Metaverse: A messy wonder with high potential and high risks | Jobs Vox


The dystopian future is a common theme in science fiction. Neal Stevenson’s 1992 novel Snow Crash is set in such a future — the 21st century after a global economic collapse. The world territory is divided into sovereign enclaves controlled by big business. It is, to say the least, an unpleasant existence for the common man.

In the metaverse, misinformation can seem more real due to an immersive experience. Similarly, radical messages can make a bigger impression on target audiences.

You’re basically cramming materials to build what we thought was a supercomputer 10 years ago into a frame [AR] glass about five millimeters thick. So it’s a real challenge. – Mark Zuckerberg, CEO, Meta (formerly Facebook)

Stephenson describes technology that resembles today’s multiplayer online video games. It’s a computer-generated universe that’s projected onto the wearer’s glasses and pumped into their headphones. Users can build things in this virtual reality, including spaces where the laws of physics are ignored, and combat zones, where users’ digital avatars can hunt and kill each other. To build, they have to pay Global Multimedia Protocol Group, the company that manages the technology.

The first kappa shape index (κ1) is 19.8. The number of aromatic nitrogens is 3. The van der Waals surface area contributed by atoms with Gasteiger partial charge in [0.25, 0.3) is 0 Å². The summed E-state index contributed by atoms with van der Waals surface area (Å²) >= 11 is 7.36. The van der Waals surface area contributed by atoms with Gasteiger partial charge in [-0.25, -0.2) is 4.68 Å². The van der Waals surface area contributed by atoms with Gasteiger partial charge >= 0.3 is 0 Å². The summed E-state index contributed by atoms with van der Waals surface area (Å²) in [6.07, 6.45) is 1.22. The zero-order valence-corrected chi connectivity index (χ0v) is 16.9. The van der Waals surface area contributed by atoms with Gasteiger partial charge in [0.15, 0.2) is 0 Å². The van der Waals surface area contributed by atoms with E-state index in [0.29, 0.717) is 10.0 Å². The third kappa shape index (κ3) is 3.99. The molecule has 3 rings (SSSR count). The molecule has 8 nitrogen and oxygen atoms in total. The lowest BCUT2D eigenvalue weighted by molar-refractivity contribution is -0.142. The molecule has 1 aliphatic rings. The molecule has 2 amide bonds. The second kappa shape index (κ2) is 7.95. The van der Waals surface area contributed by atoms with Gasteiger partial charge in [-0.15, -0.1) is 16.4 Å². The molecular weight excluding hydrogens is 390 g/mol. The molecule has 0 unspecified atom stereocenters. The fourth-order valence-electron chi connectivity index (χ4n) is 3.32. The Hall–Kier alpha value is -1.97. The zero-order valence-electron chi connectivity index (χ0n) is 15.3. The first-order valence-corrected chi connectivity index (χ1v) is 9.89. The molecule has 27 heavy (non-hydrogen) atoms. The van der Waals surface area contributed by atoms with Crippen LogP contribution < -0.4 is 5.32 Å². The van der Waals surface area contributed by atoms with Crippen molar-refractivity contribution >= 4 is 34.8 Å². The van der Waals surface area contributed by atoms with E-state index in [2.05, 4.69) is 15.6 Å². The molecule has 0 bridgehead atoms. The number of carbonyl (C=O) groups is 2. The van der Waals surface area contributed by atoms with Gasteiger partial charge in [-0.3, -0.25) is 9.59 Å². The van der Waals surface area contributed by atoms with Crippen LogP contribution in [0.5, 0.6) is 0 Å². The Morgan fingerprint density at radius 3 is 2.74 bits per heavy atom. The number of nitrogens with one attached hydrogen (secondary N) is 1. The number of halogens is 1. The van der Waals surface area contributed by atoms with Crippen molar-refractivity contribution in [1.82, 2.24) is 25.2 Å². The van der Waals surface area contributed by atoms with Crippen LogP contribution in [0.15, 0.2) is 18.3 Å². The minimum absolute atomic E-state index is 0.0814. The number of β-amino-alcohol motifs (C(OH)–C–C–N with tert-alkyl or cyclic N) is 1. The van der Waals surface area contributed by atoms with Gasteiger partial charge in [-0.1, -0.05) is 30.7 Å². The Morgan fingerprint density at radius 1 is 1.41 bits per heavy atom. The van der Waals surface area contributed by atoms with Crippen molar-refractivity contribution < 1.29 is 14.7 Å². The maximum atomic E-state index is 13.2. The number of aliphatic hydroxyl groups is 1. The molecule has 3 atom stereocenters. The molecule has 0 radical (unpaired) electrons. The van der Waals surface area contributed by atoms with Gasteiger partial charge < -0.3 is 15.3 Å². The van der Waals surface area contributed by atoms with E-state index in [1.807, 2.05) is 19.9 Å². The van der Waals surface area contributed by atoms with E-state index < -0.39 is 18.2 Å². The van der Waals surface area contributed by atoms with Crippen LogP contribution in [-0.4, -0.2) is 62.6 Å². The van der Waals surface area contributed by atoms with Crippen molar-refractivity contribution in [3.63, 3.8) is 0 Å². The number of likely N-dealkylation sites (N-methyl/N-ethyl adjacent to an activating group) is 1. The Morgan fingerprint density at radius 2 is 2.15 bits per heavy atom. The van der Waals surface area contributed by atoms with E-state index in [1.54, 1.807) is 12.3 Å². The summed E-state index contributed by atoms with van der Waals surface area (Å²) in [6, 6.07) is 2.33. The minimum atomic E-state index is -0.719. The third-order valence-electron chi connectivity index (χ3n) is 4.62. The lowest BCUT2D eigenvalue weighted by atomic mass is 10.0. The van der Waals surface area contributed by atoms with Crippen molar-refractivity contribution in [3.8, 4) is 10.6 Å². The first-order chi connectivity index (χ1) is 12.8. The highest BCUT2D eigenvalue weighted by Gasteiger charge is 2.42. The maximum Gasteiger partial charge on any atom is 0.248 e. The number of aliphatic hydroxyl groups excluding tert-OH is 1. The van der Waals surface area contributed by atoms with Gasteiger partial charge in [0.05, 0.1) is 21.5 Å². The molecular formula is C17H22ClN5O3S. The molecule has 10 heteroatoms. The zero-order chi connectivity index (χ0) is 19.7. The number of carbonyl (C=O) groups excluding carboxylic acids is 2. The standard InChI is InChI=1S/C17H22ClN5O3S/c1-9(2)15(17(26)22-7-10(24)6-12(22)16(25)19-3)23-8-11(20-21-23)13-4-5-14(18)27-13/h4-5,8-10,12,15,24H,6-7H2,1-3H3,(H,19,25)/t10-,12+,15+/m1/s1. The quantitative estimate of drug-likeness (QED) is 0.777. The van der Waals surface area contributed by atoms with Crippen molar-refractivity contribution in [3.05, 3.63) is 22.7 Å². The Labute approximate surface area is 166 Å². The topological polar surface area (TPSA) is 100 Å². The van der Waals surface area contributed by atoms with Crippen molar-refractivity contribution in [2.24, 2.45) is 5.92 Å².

Some of Stephenson’s characters were constantly online, logged into this fictional universe — it was an escape from reality. The author called his digital world the metaverse.

Thirty years later, a Google search for the term metaverse returns over 20 million results in 0.40 seconds. Headlines like “Life in the Metaverse” and “How Will Businesses Use the Metaverse?” pop up. Then there are the staggering numbers—billions of dollars in investment; trillion in projected value. No mention of Stephenson or Snow Crash. Wikipedia unhelpfully tells us that the metaverse is a “fictional universe.”